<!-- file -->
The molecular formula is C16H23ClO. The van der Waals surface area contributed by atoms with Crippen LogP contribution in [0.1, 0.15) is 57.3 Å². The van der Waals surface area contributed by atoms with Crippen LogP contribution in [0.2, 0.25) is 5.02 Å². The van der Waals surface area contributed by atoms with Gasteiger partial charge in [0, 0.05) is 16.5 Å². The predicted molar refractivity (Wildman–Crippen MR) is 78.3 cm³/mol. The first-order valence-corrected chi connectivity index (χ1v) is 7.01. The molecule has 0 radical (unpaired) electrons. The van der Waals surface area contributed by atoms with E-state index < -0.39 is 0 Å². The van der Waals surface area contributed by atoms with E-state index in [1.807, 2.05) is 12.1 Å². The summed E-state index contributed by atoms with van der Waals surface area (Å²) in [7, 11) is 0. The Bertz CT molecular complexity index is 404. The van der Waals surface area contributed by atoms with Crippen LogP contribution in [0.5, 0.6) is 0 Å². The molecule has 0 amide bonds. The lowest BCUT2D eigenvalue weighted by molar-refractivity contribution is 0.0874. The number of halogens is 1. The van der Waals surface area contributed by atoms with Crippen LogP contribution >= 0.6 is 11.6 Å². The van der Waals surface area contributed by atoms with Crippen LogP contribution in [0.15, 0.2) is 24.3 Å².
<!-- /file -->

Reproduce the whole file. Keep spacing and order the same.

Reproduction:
The molecular formula is C16H23ClO. The van der Waals surface area contributed by atoms with Crippen LogP contribution in [0.1, 0.15) is 57.3 Å². The van der Waals surface area contributed by atoms with Crippen LogP contribution in [0.2, 0.25) is 5.02 Å². The van der Waals surface area contributed by atoms with Gasteiger partial charge in [0, 0.05) is 16.5 Å². The predicted molar refractivity (Wildman–Crippen MR) is 78.3 cm³/mol. The first-order valence-corrected chi connectivity index (χ1v) is 7.01. The molecule has 0 radical (unpaired) electrons. The van der Waals surface area contributed by atoms with E-state index < -0.39 is 0 Å². The van der Waals surface area contributed by atoms with E-state index in [1.807, 2.05) is 12.1 Å². The summed E-state index contributed by atoms with van der Waals surface area (Å²) in [7, 11) is 0. The Bertz CT molecular complexity index is 404. The van der Waals surface area contributed by atoms with Crippen LogP contribution in [0.5, 0.6) is 0 Å². The molecule has 0 amide bonds. The lowest BCUT2D eigenvalue weighted by molar-refractivity contribution is 0.0874. The number of halogens is 1. The van der Waals surface area contributed by atoms with Crippen LogP contribution >= 0.6 is 11.6 Å². The van der Waals surface area contributed by atoms with Crippen LogP contribution in [0.15, 0.2) is 24.3 Å².